Uninformed Comment


Posted in Grammar & usage, History, Personal, Reminiscences and anecdotes by uninformedcomment on March 21, 2010

When I were a lad, growing up in Hull, East Yorkshire, a common threat given by local parents to their children was that of “snickersneezing”. For example: if you don’t stop that, I’ll snickersneeze you. It’s a phrase from Lincolnshire dialect that had migrated north of the river, and in our household it was used as a humorous threat of something strange and undefined.

I’d always thought that this was a nonsense term, but it seems to have Dutch origins. According to the Oxford English Dictionary, the original phrase in English was snick or snee, and it meant to thrust, as with a knife; the etymology is teken (German stechen) to thrust, stick, and snijen, snijden (German schneiden) to cut.

The first recorded usage in that form was in 1613:

Let falchion, polax, launce, or halbert try

With Flemings-knives either to steake or snye.

By 1673, it had changed in form to snick-a-snee:

There lies my sword, and … I tell you I am as good at Snick-a-snee as the best Don of you all.

and in 1727, snickersnee was defined as “the Dutch way of fighting with pointed Knives”.

So, when my parents threatened to “snickersneeze” my sister and me, it turns out that they were inadvertently threatening to thrust long, Dutch knives into us.  I’m glad we had to wait until adulthood to find this out.


13 Responses

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  1. Peter Ward said, on March 21, 2010 at 2:30 pm

    Presumably this is akin to the vorpal blade, from Lewis Carroll’s Jabberwocky, which went snicker-snack.

    • uninformedcomment said, on March 22, 2010 at 1:05 am

      Hmmm – sounds quite likely. I’d forgotten that part of Jabberwocky.

      Also, thinking about it, both terms are quite possibly onomatopoeic, by the sound of them (ha!).

  2. Simon said, on January 29, 2011 at 9:02 pm

    Someone once told me – can’t remember who – to snickersneeze someone meant you’d pull their tongue and turn them inside out. I was threatened with it, as a child living in Lincs, by a Lancastrian Grandmother. Far too humourous a term to be taken seriously. I am still the right way out.

  3. Christian said, on March 28, 2011 at 1:51 pm

    My Grandmother, from a Boston Lincolnshire family used to threaten us kids with this and when pressed on it’s meaning would reply furtively “oh…something too terrible to mention…”. I’d never heard it outside of the family until now. The dutch connection is fascinating.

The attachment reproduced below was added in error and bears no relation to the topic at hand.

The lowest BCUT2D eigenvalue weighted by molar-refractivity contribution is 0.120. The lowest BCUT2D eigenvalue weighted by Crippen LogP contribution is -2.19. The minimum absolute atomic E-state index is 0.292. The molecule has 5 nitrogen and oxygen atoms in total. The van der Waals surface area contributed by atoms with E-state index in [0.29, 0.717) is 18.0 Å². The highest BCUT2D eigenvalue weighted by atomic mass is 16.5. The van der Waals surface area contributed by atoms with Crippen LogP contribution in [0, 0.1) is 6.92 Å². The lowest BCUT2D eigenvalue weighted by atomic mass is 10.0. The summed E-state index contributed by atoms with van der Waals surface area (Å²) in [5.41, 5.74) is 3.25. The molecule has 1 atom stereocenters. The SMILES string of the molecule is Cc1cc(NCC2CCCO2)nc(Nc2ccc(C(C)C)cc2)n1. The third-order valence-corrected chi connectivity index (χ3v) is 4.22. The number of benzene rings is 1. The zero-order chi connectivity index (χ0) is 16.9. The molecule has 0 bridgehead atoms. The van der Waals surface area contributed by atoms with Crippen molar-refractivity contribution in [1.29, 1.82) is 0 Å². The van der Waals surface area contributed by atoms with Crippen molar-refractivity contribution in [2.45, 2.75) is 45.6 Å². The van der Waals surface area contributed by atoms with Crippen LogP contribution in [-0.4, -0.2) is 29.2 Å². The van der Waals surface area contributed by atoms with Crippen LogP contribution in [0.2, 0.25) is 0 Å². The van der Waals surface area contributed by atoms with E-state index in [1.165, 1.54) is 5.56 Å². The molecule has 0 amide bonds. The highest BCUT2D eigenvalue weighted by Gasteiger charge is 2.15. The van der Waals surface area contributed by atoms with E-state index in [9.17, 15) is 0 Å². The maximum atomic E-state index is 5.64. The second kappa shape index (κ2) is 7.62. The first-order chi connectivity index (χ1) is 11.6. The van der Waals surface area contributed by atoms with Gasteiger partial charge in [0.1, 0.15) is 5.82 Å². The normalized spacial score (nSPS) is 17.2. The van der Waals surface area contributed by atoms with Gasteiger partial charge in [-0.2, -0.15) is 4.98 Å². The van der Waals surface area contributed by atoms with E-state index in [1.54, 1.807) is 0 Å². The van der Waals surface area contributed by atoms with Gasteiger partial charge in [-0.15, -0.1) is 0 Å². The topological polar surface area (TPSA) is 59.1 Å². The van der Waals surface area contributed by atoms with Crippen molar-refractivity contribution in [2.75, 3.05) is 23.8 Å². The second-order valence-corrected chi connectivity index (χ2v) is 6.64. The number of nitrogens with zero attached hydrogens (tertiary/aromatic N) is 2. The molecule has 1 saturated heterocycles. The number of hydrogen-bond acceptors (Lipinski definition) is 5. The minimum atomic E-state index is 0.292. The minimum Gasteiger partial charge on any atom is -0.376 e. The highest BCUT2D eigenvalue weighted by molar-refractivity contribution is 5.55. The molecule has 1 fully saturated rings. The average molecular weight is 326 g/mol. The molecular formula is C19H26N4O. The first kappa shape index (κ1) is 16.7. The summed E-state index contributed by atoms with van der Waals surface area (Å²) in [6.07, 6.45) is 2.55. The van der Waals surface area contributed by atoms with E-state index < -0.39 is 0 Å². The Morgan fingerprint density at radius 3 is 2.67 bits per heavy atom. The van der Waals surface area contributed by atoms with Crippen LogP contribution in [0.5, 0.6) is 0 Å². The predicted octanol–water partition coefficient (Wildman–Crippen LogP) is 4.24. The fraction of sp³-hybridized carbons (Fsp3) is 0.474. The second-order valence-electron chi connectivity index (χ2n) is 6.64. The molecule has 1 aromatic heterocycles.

4. M Charlesworth said, on December 26, 2011 at 11:18 pm

    When I was a lad back in the 50s I went to see Peter Pan at the Palace Theatre in Hull. The particular production starred Margaret Lockwood and her daughter Helen. I recollect that the character ?Smee would threaten to snickersneeze Peter Pan with his sword. Could the particular use of the word in this instance be part of the retained memory of a generation of people in Hull and District that happened to see this particular and very popular production of Peter Pan?

  5. Frankie said, on April 21, 2012 at 9:54 am

    I’m also a product of the 1950’s and have also been threatened with a snickersneeze as humorous threat to punish cheeky behavour. In my case our father – a third generation Kiwi – would encase me in a hug of sorts and lightly jab a finger in my ribs. I think I will probably carry on the tradition with my grandchildren. Frankie

  6. pennydog said, on June 13, 2012 at 7:45 pm

    My great grandad used to say it when I was small in the early 90s. He used to say it in a playful way, and rub his fist against my nose when he said it- I don’t think he knew what it meant either!

  7. Richy V said, on March 30, 2013 at 9:20 pm

    This is fantastic!!

    My mother, (I’m 37 now), just asked me to search for snickersneeze as her my grandad, (her father), would always say he’d snickersneeze us…

    Am so pleased to see a response for a Hullite, (we’re all from Hull), and to learn the origins.. My brother in law is Dutch and we all found it most amusing….

    Thank you!

  8. Robert Kemp said, on December 7, 2014 at 10:31 am

    My mum used to say “I’ll snicker sneeze you” to me when I was a little boy (born 1964). Both of us were born in Hull and lived close by.

  9. Richard Colebourn said, on January 28, 2015 at 3:02 pm

    Funny that. The word “snickersneeze” just came to mind the other day (a remembered frequent threat from my mum when I was growing up on Kirkstone Road back in the 50s) so I googled it and ended up here. Didn’t realise it had such a history – always thought it was just a family word.

  10. […] hey. Like that word *snickersneeze? It’s demystified […]

  11. […] as readily available online so I broadened my search for a subject. I found the term Snickersneeze here and chose just because it was an interesting word which had a short backstory that was easy to put […]

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